Abraham Lincoln was the 16th President of the United States of America, serving from March 1861 until his death in the year April 1865.
Abraham Lincoln was born in February 12, 1809, in a log cabin in Kentucky, to Thomas and Nancy Lincoln. The family moved to Indiana and 8 year old Abraham helped his father build another log house. When young Abraham was nine years old, his mother died at 34 and the event was devastating on him. The nine-year-old Abraham grew more alienated from his father and quietly resented the hard work placed on him at such an early age. Abraham got blessed with his second mother Sarah Bush. Though both his parents were most likely illiterate, Sarah encouraged Abraham to read. Lincoln had less than a year of schooling. Books were scarce and so was paper. He worked his arithmetic problems on a board and cleaned the board with a knife so he could use it again.
The family owned a Bible and he spent many hours reading it. He would copy parts of it in order to memorize it. Sometimes he would walk for miles to borrow a book. One of his favorite books was "The Life of George Washington". By the time he was 17, he knew he wanted to be a lawyer. He would walk 17 miles to the county courthouse in order to watch the lawyers work. He sat in the back of the courtroom and watched them as they shook their fists and became red in the face. Then he would go home and think about what he had seen. When he was 21 years old he moved to Illinois and spent a year laboring on a farm. It is said that he and his fellow-laborer split 3,000 rails in that year 1830. He also managed a flat-boat on the Ohio River.
Every time he got a new job he would try to work on a skill which would help him when he became a lawyer.
1) When he was a shopkeeper he tried to be honest and fair. Once he shortchanged a woman by 6 cents, and he followed her home so he could give the money back to her.
2) When he was a postmaster, he tried to learn how to get along with people well.
3) When he was a surveyor; a person who measured land, he tried to always be accurate in his measurements. It was here that Lincoln, working with the public, acquired social skills and honed story-telling talent that made him popular with the locals.
He still wanted to be a lawyer. He would go without sleep in order to study. He would borrow books from a neighbor in the evening, read them by the light of the fireplace, and take them back in the morning. After years of hard work & dedication he passed the test and became a lawyer in 1836.
After the Black Hawk War, Abraham Lincoln began his political career and was elected to the Illinois state legislature in 1834 as a member of the Whig Party. He supported the Whig politics of government-sponsored infrastructure and protective tariffs. This political understanding led him to formulate his early views on slavery, not so much as a moral wrong, but as an impediment to economic development. After being admitted to the bar in 1837, he moved to Springfield, Illinois and began to practice in the John T. Stuart law firm as a lawyer.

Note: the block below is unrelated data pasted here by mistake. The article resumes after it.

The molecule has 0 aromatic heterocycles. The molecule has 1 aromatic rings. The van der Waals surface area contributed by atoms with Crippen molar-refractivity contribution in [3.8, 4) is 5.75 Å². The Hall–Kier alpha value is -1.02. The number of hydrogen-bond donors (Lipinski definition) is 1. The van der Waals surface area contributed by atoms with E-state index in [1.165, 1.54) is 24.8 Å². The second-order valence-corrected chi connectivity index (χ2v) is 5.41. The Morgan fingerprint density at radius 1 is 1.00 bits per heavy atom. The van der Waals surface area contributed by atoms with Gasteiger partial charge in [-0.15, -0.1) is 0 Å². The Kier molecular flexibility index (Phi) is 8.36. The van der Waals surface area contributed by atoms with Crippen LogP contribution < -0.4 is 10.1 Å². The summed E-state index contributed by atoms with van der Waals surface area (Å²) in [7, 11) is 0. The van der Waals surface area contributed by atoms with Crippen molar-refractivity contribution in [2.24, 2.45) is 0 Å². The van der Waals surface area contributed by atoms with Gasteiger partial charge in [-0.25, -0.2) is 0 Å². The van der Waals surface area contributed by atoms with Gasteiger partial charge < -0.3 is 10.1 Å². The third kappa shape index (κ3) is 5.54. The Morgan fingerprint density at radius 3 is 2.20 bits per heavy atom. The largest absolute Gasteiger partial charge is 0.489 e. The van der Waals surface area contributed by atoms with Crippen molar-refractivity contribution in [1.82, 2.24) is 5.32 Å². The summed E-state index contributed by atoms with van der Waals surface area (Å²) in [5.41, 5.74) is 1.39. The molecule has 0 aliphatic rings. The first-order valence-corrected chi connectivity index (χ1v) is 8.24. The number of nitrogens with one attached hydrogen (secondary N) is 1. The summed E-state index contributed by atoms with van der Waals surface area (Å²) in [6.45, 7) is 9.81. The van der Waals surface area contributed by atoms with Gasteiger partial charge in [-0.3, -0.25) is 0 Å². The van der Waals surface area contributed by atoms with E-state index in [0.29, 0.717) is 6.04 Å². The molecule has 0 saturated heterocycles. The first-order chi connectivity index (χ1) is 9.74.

An infuriated officer once approached Lincoln. Using abusive language he was giving vent to his anger, when Lincoln stopped him mid – sentence saying, “Instead of telling me about your grievances, why don’t you write a strong letter to that person? Here take this paper.” The officer did as instructed and put it all on paper. Feeling relaxed for having given vent to his anger, he then handed over the letter to Lincoln asking him to go through it. After reading the letter Lincoln praised him, “I would never be able to write such a letter.” Feeling elated for the compliment he then awaited further action. When Lincoln didn’t say anything he asked, “Now what?” With a grin, Lincoln exclaimed, “Now what….nothing!” Unable to grasp the situation the officer could only gape blankly at Lincoln. Just then Lincoln stated, “Go, throw the letter in a gas stove. I do the same thing when I am annoyed or upset. This helps me vent to my anger and cool down things.
Abraham Lincoln served a single term in the U.S. House of Representatives from 1847-1849. His foray into national politics seems to be as unremarkable as it was brief. He was the lone Whig from the state of Illinois, showing party loyalty, but finding few political allies.
He was inaugurated president in March of 1861. Five weeks later the Civil War began. It was a fight about slavery. Lincoln wanted the United States to remain one nation. It was in danger of being divided into two nations; the North and the South.
Two years later, President Lincoln wrote: "My paramount object in this struggle is to save the Union, and is not either to save or to destroy slavery. If I could save the Union without freeing any slave I would do it; and if I could save it by freeing some and leaving others alone I would also do that. What I do about slavery, and the colored race, I do because I believe it helps to save the Union.
He quoted from the Bible, "A house divided against itself cannot stand." He was able to realize both of his goals. In 1863 he issued the Emancipation, Proclamation freeing the slaves in the Southern states, and the country was able to remain a united nation. Eventually all the slaves in the United States became free.
Abraham Lincoln is one of America’s greatest heroes because of his unique appeal. His is a remarkable story of the rise from humble beginnings to achieve the highest office in the land; then, a sudden and tragic death at a time when his country needed him most to complete the great task remaining before the nation. His distinctively human and humane personality and historical role as savior of the Union and emancipator of the slaves creates a legacy that endures.
"I walk slowly, but I never walk backward." – Abraham Lincoln